Electric blue waves in San Diego: bioluminescence by Bethan Goodhead

Beautiful displays of light have always captured our attention, from firework displays which welcome the new year, to the Aurora Borealis (The Northern Lights). Of course, the development of the Aurora Borealis is a well-known natural phenomenon, whereby particles from the sun collide with Earth’s atmosphere causing electrons to move at a higher-energy state, when these return to lower-energy they produce light (release a photon). However, another natural formation of light, stemming from biology, is known as bioluminescence.

A typical example of bioluminescence is the firefly on a summer night. The light occurs due to a chemical reaction of oxidising beetle luciferin to form oxyluciferin. There are several reasons why a firefly glows: to act as a deterrent towards predators, to identify the opposite sex and to breed. Many marine organisms also light up, resulting in a glittering seascape. Take the deep sea Angler Fish as an example of this, where they have evolved so that lighted bait hangs in front of their mouths attracting prey to consume.

San Diego has seen rare beautiful displays of electric blue crashing waves which, but what species has caused this spectacle? According to Michael Latz – who is a bioluminescence researcher from The Scripps Institution of Oceanography at UC San Diego – the bioluminescence is made up of dinoflagellates. By day, due to the colour and concentration of the organisms, they turn the water red, which is commonly known as the “red tide”, but by night the coast turns into a scene from Avatar as the water turns neon blue. The red tide does not only occur in California though, there have been reports of this event occurring all over the world, lasting anywhere between a week to a year.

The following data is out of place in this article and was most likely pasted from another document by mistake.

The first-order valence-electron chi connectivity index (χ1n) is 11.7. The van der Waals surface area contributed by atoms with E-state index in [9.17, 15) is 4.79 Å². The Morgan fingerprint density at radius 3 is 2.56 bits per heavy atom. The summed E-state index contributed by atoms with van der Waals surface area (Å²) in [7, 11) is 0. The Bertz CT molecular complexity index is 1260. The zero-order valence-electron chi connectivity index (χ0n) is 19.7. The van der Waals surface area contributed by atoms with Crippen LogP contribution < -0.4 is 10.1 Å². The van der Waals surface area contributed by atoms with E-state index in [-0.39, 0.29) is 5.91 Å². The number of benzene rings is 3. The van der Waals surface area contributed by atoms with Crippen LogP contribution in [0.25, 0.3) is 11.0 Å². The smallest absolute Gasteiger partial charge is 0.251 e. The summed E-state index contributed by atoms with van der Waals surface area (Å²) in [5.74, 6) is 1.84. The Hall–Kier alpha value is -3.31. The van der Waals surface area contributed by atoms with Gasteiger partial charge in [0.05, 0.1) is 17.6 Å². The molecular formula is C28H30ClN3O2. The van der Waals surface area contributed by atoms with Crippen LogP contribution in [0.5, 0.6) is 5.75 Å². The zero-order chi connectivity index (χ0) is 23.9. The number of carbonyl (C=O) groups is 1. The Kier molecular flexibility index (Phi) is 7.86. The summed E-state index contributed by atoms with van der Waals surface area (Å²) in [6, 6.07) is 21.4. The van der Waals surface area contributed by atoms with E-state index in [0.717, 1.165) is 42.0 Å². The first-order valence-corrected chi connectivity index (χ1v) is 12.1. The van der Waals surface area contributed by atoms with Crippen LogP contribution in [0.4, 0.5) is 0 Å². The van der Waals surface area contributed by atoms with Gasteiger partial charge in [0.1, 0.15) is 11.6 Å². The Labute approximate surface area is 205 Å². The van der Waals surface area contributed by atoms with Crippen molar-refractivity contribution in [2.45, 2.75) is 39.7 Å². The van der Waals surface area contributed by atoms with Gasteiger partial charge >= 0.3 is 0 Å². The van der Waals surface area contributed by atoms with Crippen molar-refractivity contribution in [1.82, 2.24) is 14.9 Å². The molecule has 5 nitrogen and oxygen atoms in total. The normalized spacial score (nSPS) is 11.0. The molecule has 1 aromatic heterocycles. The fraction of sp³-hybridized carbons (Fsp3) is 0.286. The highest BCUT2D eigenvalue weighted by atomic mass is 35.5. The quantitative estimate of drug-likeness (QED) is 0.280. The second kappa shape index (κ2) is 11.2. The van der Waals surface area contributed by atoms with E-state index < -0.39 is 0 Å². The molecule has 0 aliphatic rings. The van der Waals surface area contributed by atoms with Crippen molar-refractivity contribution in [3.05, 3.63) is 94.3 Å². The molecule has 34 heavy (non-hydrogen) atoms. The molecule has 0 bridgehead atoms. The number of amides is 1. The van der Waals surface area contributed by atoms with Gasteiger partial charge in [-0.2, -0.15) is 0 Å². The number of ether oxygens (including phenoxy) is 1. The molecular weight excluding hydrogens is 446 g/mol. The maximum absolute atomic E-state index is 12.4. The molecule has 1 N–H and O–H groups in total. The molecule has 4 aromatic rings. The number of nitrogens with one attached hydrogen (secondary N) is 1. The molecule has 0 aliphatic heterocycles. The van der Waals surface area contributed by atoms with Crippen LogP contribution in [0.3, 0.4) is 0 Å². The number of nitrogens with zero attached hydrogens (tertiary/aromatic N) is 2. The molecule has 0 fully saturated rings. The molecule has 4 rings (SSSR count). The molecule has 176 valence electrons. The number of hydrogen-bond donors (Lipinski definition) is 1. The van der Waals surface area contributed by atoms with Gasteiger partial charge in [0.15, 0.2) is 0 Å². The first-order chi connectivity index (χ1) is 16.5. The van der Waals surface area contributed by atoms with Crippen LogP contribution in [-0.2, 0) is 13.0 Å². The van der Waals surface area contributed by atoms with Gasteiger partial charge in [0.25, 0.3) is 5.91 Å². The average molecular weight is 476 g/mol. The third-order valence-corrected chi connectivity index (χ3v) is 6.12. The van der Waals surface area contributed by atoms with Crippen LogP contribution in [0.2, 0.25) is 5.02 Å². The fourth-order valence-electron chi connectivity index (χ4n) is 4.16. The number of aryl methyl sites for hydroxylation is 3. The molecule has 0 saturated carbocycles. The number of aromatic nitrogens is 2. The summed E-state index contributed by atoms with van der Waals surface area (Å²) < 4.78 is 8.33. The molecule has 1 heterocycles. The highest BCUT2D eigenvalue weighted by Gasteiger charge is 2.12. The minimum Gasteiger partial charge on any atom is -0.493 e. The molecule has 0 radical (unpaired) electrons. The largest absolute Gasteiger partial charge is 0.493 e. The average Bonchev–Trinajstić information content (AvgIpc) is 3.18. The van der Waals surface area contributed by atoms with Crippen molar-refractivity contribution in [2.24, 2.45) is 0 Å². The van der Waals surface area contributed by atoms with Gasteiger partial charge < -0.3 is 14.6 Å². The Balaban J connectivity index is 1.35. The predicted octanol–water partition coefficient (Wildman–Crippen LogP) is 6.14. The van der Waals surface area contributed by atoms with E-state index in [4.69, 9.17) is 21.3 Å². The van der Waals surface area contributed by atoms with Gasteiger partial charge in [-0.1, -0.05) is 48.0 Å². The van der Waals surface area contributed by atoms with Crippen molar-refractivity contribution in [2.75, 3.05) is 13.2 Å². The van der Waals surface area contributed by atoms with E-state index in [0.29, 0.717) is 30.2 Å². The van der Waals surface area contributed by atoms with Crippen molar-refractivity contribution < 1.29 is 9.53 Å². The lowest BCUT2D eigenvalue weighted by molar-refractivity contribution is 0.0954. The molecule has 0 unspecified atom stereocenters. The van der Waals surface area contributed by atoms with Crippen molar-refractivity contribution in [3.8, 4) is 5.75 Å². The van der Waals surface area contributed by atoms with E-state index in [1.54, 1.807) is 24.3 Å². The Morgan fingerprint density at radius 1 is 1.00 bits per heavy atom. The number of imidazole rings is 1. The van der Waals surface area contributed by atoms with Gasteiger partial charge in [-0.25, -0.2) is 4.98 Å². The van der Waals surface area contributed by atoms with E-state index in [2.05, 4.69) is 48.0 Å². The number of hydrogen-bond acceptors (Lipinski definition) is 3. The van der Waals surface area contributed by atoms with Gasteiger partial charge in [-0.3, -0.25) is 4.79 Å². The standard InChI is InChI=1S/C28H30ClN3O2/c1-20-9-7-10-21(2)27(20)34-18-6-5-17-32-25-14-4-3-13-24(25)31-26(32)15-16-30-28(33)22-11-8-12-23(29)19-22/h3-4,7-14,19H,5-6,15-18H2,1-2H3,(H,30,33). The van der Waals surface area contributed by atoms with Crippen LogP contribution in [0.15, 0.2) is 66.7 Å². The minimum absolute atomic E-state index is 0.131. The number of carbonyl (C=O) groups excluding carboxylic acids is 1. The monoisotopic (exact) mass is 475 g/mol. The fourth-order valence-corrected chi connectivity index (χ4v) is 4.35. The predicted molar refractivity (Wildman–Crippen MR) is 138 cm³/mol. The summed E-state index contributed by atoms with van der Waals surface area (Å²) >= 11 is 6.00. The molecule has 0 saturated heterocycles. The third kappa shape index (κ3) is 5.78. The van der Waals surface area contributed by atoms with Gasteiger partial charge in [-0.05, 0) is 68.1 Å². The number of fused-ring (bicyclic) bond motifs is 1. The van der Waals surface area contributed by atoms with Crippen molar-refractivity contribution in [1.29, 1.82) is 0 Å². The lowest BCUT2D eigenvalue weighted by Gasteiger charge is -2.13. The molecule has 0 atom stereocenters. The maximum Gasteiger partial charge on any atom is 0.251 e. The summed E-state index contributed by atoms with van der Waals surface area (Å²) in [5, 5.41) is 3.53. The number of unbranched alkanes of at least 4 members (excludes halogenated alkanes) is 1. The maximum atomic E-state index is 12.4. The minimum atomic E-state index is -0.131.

It is also difficult to predict unless frequent water samples are analysed because in order for a red tide to occur the environment needs four factors. Firstly is the biology, the organism must outcompete other phytoplankton in the area. The second factor is the correct chemistry, the water must have an appropriate temperature, salinity and nutrient availability. Third are the right physical conditions so that the organisms can form a concentration. The fourth component is ecology – the presence or absence of species such as marine algae may encourage a red tide.

Although this display is beautiful to behold, some red tide organisms are toxic to other members of the marine ecosystem which can result in significant losses. These are mostly fish like trout, catfish and pufferfish, but also other species such as sea lions, turtle and manatees have also been affected. An example of a hazardous compound is saxitoxin, which is a neurotoxin with a tendency to affect humans in addition to aquatic life. This is why red tides are usually a sign not to enter the water. However, according to Latz, the species involved in the latest display do not produce dangerous toxins. Additionally, even a nontoxic red tide can be damaging to the environment, in enclosed or shallow waters (as pictured) the bloom can result in the depletion of oxygen, which also can have a big impact on the ecology in the waters.

But why have the dinoflagellates evolved the quirk of bioluminescence? Scientists are not one hundred percent sure of this. A popular theory is that the light startles the organism’s main predator, which are zooplankton, so the light acts as mechanism to protect themselves from being eaten. Nevertheless, this rare spectacle is a sight to behold, even though it has the potential to be harmful to those who dare enter the waters.


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